Leukoderma is a skin condition characterized by a loss of skin pigmentation. Leukoderma has many possible causes, including exposure to chemicals. Here are three things you need to know about chemical leukoderma.
What causes chemical leukoderma?
Chemical leukoderma occurs when your skin is exposed to a chemical that destroys the melanocytes within your skin. Your melanocytes are the cells that produce melanin, which is the pigment that gives your skin its color. When these melanocytes are destroyed, the affected area of your skin no longer has any melanin production, and it turns white.
Many chemicals can have this effect on your skin, but phenols and catechols are often responsible. Phenols are used in cosmetics and hair colorings, while catechols are used in pesticides, perfumes, and medications.
What are the signs of chemical leukoderma?
If you have chemical leukoderma, you'll notice hypopigmented (pale) macules on your skin. Macules are flat areas of discolored skin. Numerous macules are generally present.
This hypopigmentation occurs on areas of your skin that were in contact with the offending chemicals. The face is the most commonly affected area, especially the eyelids. This is because the skin on your face is thinner than the skin in other parts of your body, which allows chemicals to penetrate it more easily.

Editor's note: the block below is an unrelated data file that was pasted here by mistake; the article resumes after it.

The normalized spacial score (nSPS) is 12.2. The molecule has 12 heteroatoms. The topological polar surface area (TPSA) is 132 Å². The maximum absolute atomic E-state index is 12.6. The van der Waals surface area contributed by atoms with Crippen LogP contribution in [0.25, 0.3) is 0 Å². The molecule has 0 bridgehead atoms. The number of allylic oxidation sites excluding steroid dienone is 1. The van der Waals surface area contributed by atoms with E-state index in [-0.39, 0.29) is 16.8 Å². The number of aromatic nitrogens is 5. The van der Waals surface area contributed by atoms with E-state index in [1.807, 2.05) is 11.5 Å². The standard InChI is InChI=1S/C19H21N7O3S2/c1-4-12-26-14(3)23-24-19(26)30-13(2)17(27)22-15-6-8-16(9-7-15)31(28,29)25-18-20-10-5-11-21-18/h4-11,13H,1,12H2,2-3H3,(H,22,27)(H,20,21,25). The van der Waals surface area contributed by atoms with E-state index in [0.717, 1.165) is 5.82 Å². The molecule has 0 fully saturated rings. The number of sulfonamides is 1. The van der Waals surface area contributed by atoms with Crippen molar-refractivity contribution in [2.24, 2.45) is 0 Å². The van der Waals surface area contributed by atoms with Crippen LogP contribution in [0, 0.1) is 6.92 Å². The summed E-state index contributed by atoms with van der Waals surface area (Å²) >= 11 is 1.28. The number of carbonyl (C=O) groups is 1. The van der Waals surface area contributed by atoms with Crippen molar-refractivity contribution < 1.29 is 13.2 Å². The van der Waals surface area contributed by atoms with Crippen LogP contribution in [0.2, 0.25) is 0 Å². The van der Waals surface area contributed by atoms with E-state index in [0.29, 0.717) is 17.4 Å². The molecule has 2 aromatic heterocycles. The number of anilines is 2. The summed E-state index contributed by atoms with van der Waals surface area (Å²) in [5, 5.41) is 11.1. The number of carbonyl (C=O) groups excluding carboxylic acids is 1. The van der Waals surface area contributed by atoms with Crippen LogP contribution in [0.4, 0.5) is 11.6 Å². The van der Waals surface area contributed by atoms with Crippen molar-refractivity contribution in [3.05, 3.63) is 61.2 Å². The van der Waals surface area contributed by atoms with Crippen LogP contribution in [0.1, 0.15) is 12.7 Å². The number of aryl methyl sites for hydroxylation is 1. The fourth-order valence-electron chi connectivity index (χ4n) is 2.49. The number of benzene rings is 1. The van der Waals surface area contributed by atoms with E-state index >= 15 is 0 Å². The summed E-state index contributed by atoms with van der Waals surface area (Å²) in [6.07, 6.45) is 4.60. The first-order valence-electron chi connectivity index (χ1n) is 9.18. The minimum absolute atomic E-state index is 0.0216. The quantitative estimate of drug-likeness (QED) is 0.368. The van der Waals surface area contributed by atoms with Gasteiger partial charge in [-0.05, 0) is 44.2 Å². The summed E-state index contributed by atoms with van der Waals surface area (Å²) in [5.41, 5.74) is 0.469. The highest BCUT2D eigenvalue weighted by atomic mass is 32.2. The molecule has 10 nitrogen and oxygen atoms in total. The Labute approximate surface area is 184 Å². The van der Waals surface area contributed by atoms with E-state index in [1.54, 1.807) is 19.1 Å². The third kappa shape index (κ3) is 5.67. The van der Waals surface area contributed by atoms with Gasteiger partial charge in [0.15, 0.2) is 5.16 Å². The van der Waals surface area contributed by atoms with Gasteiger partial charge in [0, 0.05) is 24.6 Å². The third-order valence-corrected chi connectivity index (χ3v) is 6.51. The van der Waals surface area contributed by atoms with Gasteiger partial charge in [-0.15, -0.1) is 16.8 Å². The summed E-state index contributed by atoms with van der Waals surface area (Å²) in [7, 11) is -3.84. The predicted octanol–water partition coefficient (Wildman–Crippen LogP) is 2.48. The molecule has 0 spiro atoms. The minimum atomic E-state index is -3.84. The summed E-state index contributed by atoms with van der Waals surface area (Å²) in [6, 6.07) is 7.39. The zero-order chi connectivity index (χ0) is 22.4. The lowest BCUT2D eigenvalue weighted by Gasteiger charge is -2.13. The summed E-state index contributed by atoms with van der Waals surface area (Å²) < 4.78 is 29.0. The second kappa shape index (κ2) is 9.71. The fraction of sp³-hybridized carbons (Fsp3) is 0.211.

The hands and feet are also commonly affected. While your hands and feet have thick skin, they're commonly affected because they have a high rate of exposure to chemicals.
Can chemical leukoderma be treated?
In some cases, the white macules will undergo repigmentation if the offending chemical is avoided. Because of this possibility, your dermatologist may recommend delaying treatment to see if the condition will go away by itself.
If your macules don't darken on their own, treatment will be required. Medicated creams, like topical immunosuppressants, can be used for this purpose. If creams don't get the results you want, narrowband UVB phototherapy can be used.
Narrowband UVB phototherapy uses ultraviolet light to treat your hypopigmented patches. This treatment is also used to treat other causes of white patches on the skin, like vitiligo. For this treatment, you'll stand in an upright ultraviolet cabinet to receive this treatment. Your skin will be exposed to ultraviolet light for just long enough to turn it slightly pink, which may only take seconds. Between two and five sessions a week are required to see results.
If you think you have chemical leukoderma, contact Dermatology Associates or a similar organization.Share